Combine the diversity of access, reimbursement, and logistical challenges with variant legal, regulatory and industry standards, and the threat of multi-regulator anti-corruption and other exposures, and one quickly recognizes that compliance structures built to manage U.S. Patient Support under U.S. legal regimes fall far short. Indeed, from raids and public investigations of patient assistance organizations in Brazil, to internal investigations into Patient Support in Asia—involving allegations of inappropriate benefits to HCPs, off-market resale of free goods, and misuse of patient data—to violation of disclosure and transparency requirements in Europe, the importance of establishing a global Patient Support compliance framework has never been more clearly underscored.
While a global Patient Support compliance framework must certainly be flexible in order to accommodate the diversity of Patient Support efforts and legal and industry requirements, the task of creating such a framework is not impossible. As its most basic component, the global framework—documented in policies, procedures, work instructions, FAQs, and other guidance consistent with the company’s governance structure for guiding documents—should clearly outline the initiation, review, and approval process for any potential Patient Support effort, mandating the necessary documentation, any relevant approval flows/value thresholds, and core considerations in creating and/or approving Patient Support. And of course, the framework should outline, or by reference to other company policies address, core compliance risks and related requirements for items such as interactions with patients, engaging HCPs and government officials, and managing personal data.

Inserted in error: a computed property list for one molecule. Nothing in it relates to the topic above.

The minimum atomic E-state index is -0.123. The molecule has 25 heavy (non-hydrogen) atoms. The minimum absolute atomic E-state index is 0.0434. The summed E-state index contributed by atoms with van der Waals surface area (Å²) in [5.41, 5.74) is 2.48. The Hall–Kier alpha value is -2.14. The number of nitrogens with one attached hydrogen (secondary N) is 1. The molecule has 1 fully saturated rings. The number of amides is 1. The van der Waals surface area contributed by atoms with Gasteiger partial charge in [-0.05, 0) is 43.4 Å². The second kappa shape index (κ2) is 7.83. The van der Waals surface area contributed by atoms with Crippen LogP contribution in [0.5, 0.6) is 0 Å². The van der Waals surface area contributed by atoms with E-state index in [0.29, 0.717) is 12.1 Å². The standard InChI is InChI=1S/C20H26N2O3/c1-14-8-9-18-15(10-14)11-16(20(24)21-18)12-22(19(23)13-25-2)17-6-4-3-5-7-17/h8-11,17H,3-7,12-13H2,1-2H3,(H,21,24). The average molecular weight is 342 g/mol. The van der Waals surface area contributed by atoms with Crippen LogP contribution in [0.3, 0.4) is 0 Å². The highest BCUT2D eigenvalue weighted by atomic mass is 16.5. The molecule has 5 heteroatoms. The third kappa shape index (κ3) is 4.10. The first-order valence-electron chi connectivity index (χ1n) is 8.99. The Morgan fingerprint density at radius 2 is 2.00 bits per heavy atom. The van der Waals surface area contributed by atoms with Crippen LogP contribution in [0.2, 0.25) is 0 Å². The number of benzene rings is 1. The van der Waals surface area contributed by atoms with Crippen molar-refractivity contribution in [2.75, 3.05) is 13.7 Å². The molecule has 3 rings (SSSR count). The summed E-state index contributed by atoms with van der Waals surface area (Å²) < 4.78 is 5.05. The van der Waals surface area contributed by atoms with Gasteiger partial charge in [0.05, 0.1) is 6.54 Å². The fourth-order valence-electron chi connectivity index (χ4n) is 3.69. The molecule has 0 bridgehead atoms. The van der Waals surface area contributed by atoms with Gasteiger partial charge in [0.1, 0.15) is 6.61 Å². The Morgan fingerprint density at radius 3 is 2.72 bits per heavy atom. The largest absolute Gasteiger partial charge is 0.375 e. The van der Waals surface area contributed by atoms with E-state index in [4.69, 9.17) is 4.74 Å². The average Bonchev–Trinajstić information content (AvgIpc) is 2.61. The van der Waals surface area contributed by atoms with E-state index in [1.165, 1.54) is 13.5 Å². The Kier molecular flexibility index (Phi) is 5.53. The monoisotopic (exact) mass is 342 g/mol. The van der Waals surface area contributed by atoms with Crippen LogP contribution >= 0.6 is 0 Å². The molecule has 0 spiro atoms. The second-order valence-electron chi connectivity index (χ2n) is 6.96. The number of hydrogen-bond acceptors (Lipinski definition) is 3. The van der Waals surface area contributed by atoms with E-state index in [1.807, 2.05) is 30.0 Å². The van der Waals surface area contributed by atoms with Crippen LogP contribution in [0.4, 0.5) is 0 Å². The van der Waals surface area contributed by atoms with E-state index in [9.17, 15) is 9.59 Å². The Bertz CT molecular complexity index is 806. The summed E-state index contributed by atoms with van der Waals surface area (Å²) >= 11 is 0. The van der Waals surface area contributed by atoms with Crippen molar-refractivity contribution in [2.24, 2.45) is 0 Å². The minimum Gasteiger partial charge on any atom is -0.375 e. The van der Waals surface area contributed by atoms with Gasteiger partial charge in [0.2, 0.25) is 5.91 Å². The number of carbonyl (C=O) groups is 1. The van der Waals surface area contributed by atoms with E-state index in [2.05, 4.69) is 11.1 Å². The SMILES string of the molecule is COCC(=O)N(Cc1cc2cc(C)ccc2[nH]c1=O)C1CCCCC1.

In constructing this global framework, companies should consider and address four core components: First, the framework must account for the variant legal regimes and industry codes applicable to the company’s Patient Support. Second, the company’s proper purpose for engaging in Patient Support should be clearly stated, while improper purposes should be articulated and forbidden. Third, the framework should mandate controls relating to the collection, storage, and use of patient data, and should include appropriate consideration of, and mechanisms for, adverse event reporting. Fourth, the framework should anticipate the circumstances under which it may be appropriate (or mandated) that a third party be utilized to execute a Patient Support effort, and any particular requirements for the selection, diligence, contracting, training, and/or monitoring of those third parties. Relatedly, the framework should delineate both the efforts required, and persons or functions responsible, for ongoing oversight and monitoring of the Patient Support. This first component—variant legal regimes and industry codes—is discussed below, while the remaining core components are discussed in Part II of this series.